RFP No. 2: "Sanitation Requirements: For the relevant time frame produce any and all documents showing ADC policy, procedures, post orders, directives, standards and Arizona law regarding ADC duties or requirements for maintaining adequate cell, recreation cage, and outer staircase sanitation for Central and Browning Units including any and all work crew records whether said crews were inmate crews or contractors."

Defendant produced 19 pages of documents in response to this request, referred to as "Skinner's Detention Record, " but still objected by claiming the request is "vague, burdensome, overbroad, irrelevant, argumentative, assumes facts not established, requires speculation and conclusion, and not calculated to lead to the discovery of admissible evidence." (Doc. 116 at 2) Defendant also contends that disclosing these documents to an inmate would create a threat to the safe and orderly operation of the maximum security prison units in which Plaintiff is housed. Defendant also claims Plaintiff "has available to him all ADC policies and procedures that are not restricted from inmate possession at the prison library or upon request to the prison library." (Doc. 116 at 2)

The Court finds Plaintiff's second request for production to be overly broad, unduly burdensome, and disproportional to the issues in this case. The Court will not impose upon Defendant the extraordinary burden of essentially producing every document in his possession, including "work crew records" for two facilities, that has anything to do with cell, recreation cage and staircase maintenance.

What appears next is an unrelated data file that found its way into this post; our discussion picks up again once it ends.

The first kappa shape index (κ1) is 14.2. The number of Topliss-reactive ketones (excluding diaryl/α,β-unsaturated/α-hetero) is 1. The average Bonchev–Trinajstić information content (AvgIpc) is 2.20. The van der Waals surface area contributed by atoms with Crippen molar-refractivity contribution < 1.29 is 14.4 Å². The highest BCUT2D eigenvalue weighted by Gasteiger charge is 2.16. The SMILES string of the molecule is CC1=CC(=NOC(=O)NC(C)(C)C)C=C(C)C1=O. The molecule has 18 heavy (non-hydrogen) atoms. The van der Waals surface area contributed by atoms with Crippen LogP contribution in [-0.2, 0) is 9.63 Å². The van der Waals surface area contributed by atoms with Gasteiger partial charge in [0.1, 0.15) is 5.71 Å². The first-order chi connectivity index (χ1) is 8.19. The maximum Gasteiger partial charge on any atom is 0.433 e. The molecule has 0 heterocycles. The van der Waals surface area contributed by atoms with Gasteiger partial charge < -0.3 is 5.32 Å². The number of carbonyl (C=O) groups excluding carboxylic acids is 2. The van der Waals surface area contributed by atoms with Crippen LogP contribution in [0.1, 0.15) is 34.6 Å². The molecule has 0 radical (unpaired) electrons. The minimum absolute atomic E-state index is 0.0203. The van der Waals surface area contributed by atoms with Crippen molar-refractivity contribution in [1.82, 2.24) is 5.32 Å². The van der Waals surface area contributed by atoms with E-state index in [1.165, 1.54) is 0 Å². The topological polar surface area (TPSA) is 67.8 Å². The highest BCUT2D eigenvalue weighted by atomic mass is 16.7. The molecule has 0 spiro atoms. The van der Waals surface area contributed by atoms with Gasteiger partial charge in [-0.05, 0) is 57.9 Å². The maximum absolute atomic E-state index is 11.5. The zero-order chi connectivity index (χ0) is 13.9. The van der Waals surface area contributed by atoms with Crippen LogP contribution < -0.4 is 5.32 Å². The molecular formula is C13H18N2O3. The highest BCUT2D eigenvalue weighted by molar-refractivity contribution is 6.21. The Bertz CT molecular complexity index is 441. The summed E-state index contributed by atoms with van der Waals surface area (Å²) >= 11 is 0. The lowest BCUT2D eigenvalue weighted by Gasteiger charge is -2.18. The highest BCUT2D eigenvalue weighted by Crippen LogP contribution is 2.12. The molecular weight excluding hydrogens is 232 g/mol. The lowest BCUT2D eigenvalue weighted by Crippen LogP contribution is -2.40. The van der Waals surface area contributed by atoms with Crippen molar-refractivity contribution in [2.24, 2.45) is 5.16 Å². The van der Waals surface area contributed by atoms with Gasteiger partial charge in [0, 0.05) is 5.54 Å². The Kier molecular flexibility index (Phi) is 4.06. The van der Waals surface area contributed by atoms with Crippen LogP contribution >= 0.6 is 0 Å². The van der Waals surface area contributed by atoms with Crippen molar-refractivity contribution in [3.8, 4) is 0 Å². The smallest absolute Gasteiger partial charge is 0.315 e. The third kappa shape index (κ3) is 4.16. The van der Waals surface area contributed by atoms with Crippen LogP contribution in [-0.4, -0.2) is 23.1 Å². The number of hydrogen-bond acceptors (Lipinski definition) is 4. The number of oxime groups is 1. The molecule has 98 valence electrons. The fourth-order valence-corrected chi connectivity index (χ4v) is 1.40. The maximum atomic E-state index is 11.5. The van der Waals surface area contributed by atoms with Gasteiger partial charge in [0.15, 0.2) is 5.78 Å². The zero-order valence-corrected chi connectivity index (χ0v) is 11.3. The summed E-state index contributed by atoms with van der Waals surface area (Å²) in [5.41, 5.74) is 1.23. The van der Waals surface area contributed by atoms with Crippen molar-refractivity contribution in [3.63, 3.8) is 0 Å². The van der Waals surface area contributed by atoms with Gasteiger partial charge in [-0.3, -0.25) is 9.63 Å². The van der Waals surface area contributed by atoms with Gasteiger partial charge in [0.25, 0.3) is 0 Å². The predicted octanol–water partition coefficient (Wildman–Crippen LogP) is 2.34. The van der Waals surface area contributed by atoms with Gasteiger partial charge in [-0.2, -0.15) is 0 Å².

Additionally, Defendant's list of "Additional Documents Requested" includes documents that may be responsive to Plaintiff's second request for production. Plaintiff may, therefore, have since received additional documents responsive to this request. Regardless, the Court will not require Defendant to produce anything further in response to Plaintiff's second request for production.

Plaintiff's third request states:

RFP No. 3: "Compliance records: For the relevant time frame produce any and all records which show or are in any way evidence of available cleaning supplies and equipment, as well as the supplies and equipment actually distributed both to Plaintiff and other prisoners at Central and Browning Units including any and all daily activity schedules, individual inmate detention records, cleaning equipment inventory and check out records, and correctional service logs generated during the normal course of ADC operations at each of Plaintiffs housing locations, any and all audit reports or records."

Defendant produced 19 pages of documents in response to this request, referred to as "Skinner's Detention Record, " but still objected by claiming the request is "vague, burdensome, overbroad, irrelevant, argumentative, assumes facts not established, requires speculation and conclusion, and not calculated to lead to the discovery of admissible evidence." (Doc. 116 at 3) Defendant also contends that disclosing these documents to an inmate would create a threat to the safe and orderly operation of the maximum security prison units in which Plaintiff is housed. Defendant also claims Plaintiff "has available to him all ADC policies and procedures that are not restricted from inmate possession at the prison library or upon request to the prison library." (Doc. 116 at 3)

The Court finds Plaintiff's third request for production to be overly broad, unduly burdensome, and disproportional to the issues in this case. Plaintiff is seeking "any and all" records having anything to do with cleaning supplies at two separate facilities for an unspecified period of time. Under the circumstances of this case, the Court will not impose upon Defendant the extraordinary burden of producing the enormous number of documents that may be responsive to the request.